Are Science Fiction Fears About Technology Reasonable?

Science fiction offers strange futuristic views of technology. Some are positive, but most lean towards dystopia. Are technological fears portrayed in science fiction reasonable?

As a species, humans adapt technologies blindly with the hope of achieving promised benefits. We rarely consider societal impact. This is a huge issue, in my opinion. Technology itself doesn’t destroy or evolve societies, rather human use of advanced tools is the culprit.

Some science fiction books like Kim Stanley Robinson’s 2312 waver between utopian and dystopian views. Science fiction offers us the opportunity to debate whether or not we will destroy ourselves with technology.

Is such dialogue pure fear of change? Or do they remind that we always forget the lessons of the past?

In the case of robotics, the decades old dialogue started by Isaac Asimov’s robot novels has been greatly beneficial. We have been actively trying to build artificial intelligence that will become useful to society while not becoming malevolent a la The Terminator.

But we are not always so forward thinking. Applied to the Internet we do all sorts of neat things like give ourselves access to incredible amounts of information and publishing tools. Then we do things like strip away privacy and quantify human worth and status using tools like Empire Avenue and PeerIndex.

In my book Exodus, Book One of The Fundamentalists I began with a post-apocalyptic world decimated by a biotechnology terror, a direct result of weaponized viruses. This narrative device allowed me to create a world where people avoided technology and religion for centuries, in favor of an agrarian utopia. Throughout the trilogy I debate whether we as a species can use spiritual ideas and technology tools peacefully.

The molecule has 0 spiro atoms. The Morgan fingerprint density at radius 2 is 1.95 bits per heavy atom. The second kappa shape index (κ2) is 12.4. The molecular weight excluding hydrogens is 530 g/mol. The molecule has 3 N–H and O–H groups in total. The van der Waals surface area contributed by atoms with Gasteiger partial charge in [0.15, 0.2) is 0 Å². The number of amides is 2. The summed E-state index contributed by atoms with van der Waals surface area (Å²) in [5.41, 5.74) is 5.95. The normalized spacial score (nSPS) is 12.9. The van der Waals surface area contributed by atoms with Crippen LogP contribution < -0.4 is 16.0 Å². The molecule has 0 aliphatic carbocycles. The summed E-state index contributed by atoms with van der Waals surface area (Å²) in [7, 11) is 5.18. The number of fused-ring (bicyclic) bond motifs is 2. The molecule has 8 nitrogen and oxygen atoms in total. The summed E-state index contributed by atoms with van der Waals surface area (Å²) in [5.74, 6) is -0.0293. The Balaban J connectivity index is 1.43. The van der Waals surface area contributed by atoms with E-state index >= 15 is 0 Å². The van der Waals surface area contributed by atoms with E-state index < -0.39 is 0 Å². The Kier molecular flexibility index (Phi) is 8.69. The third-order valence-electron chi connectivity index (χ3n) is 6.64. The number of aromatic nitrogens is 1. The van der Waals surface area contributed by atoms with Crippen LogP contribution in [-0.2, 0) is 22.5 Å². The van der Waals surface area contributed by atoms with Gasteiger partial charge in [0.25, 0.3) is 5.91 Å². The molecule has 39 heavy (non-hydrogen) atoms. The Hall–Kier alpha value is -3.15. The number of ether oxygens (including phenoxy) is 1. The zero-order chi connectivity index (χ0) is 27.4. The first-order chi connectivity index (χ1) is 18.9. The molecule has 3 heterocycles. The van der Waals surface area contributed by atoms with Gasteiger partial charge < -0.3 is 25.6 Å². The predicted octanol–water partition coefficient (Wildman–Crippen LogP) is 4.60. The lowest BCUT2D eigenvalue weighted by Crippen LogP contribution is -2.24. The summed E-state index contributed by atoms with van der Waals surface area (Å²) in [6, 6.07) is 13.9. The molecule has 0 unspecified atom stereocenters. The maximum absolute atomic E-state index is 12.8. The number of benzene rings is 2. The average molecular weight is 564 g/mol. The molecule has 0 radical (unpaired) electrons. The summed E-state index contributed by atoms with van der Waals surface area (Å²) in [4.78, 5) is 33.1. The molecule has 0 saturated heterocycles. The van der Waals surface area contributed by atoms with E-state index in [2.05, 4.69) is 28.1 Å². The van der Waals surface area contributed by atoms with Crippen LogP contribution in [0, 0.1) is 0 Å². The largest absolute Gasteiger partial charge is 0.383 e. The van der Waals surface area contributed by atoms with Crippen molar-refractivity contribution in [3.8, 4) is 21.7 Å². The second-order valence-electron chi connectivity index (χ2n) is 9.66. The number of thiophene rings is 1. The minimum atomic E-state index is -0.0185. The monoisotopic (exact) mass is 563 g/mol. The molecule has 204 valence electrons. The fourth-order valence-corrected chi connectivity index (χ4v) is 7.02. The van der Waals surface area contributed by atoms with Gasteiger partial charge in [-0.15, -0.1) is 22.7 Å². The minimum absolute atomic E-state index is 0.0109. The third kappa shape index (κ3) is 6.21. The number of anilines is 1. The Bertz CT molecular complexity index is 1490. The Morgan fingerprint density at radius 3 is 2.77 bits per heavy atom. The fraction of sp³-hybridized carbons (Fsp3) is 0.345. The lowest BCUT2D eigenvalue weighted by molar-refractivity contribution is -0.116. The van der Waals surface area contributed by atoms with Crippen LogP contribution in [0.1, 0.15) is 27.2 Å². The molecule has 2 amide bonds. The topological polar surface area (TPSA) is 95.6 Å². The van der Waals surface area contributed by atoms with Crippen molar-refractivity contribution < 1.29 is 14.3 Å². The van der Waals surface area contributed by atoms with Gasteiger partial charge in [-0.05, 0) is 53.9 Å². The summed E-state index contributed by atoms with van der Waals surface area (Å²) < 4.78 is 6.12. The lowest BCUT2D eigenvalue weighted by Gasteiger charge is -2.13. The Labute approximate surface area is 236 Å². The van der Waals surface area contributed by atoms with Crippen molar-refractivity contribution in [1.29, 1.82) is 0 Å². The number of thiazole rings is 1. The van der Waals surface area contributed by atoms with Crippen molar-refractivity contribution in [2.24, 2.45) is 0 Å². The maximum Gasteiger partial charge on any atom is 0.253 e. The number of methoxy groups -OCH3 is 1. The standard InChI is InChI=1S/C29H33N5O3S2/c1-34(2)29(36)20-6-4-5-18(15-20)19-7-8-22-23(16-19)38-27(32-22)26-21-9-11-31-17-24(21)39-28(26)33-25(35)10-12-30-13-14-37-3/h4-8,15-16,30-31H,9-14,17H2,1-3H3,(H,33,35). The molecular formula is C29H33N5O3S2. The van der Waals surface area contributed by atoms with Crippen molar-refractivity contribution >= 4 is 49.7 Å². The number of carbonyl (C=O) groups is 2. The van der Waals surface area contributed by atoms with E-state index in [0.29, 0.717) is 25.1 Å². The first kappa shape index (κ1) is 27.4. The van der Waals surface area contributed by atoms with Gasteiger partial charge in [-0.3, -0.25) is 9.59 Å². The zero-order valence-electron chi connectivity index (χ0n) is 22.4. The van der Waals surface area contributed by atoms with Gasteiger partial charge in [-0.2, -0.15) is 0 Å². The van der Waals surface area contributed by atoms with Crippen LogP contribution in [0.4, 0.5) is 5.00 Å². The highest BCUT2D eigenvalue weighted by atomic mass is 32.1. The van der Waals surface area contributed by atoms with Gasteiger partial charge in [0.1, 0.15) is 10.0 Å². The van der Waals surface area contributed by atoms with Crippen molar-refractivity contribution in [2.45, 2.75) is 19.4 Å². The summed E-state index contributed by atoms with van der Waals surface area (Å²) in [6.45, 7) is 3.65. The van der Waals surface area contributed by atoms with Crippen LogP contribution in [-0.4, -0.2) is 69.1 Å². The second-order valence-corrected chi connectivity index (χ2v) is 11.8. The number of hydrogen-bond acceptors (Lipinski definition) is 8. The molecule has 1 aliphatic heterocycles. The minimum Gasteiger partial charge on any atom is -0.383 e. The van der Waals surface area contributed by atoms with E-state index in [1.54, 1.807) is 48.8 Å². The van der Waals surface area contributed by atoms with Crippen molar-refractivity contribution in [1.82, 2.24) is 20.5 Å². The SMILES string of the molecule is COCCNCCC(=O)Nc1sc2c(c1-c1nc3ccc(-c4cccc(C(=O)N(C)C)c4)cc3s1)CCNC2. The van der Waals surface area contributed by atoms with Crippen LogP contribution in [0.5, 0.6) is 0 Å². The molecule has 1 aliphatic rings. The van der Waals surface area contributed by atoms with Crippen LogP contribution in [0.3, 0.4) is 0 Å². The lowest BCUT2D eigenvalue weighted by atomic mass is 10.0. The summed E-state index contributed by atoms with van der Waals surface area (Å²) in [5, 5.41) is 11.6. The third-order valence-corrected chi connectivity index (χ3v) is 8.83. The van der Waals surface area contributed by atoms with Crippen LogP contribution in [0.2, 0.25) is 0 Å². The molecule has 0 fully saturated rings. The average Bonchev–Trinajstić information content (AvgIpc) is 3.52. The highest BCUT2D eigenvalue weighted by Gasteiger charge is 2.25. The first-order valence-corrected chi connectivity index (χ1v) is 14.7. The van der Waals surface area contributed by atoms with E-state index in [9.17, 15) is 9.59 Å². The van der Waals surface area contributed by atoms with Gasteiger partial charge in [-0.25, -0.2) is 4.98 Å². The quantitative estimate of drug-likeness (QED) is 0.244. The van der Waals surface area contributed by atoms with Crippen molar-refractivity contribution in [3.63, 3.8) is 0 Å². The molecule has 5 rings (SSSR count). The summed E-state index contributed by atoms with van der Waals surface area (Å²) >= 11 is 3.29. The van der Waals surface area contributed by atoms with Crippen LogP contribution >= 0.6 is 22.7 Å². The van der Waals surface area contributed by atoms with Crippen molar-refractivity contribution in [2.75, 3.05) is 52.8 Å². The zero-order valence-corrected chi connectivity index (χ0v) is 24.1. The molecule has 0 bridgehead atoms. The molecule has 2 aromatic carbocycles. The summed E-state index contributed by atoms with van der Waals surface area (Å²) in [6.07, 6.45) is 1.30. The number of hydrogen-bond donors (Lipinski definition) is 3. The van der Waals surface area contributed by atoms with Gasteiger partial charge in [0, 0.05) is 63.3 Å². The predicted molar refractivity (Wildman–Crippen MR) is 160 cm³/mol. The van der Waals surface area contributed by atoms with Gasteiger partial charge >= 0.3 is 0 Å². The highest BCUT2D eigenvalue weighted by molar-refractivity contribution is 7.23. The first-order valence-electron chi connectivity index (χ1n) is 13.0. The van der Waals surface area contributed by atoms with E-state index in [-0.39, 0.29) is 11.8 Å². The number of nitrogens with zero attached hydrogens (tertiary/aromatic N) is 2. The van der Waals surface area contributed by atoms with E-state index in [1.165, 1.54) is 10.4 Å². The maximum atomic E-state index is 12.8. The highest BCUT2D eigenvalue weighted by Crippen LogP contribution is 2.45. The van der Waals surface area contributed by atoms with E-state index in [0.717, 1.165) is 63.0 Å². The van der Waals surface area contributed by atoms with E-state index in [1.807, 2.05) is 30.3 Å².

I have to tell you that by the end of the trilogy, technology makes a big come back as a means of defense against fundamentalism. Humans end up using both to create power structures to benefit themselves and dominate other people. And in other cases, people use these very different tools to help each other.

Because that’s who we are, at least right now. I really believe that a portion of the population will always fall to primitive negative actions, and others will rise above. The combination creates volatility.

Why do I have this view? Human beings are complicated, and create conflict. While some people are altruistic or generally good in design, we are all to some extent self-motivated. War itself is something that is a result of modern agricultural and political structures, say researchers. Even when we are not at war, we compete with each other, on an individual basis and with other nations to create the most prosperity and status.

Anyone who thinks the United States is not competing with China from a technological perspective is crazy. How many private incidents of cyberwarfare occur without our knowledge? It’s not like the Pentagon or major companies want to admit how often they are getting attacked.

Furthering blind adoption of tools, technology has proven to be a huge economic driver. Consider the way we encourage technological development in Silicon Valley and beyond? IPOs and acquisitions drive the the tech sector.

Just last month we saw Google purchase Nest for an astounding amount to empower the Internet of Things. Society will certainly reap the economic benefits of data. But are individuals and communities ready for a coming wave of metric-based vanity that determines their place in society?

So you see, I really do think the human application of technology is a worthwhile discussion. Without foresight, it can become quite destructive. What do you think?

Featured image by Mark Beemink. A version of this post ran originally on to read, or not to read.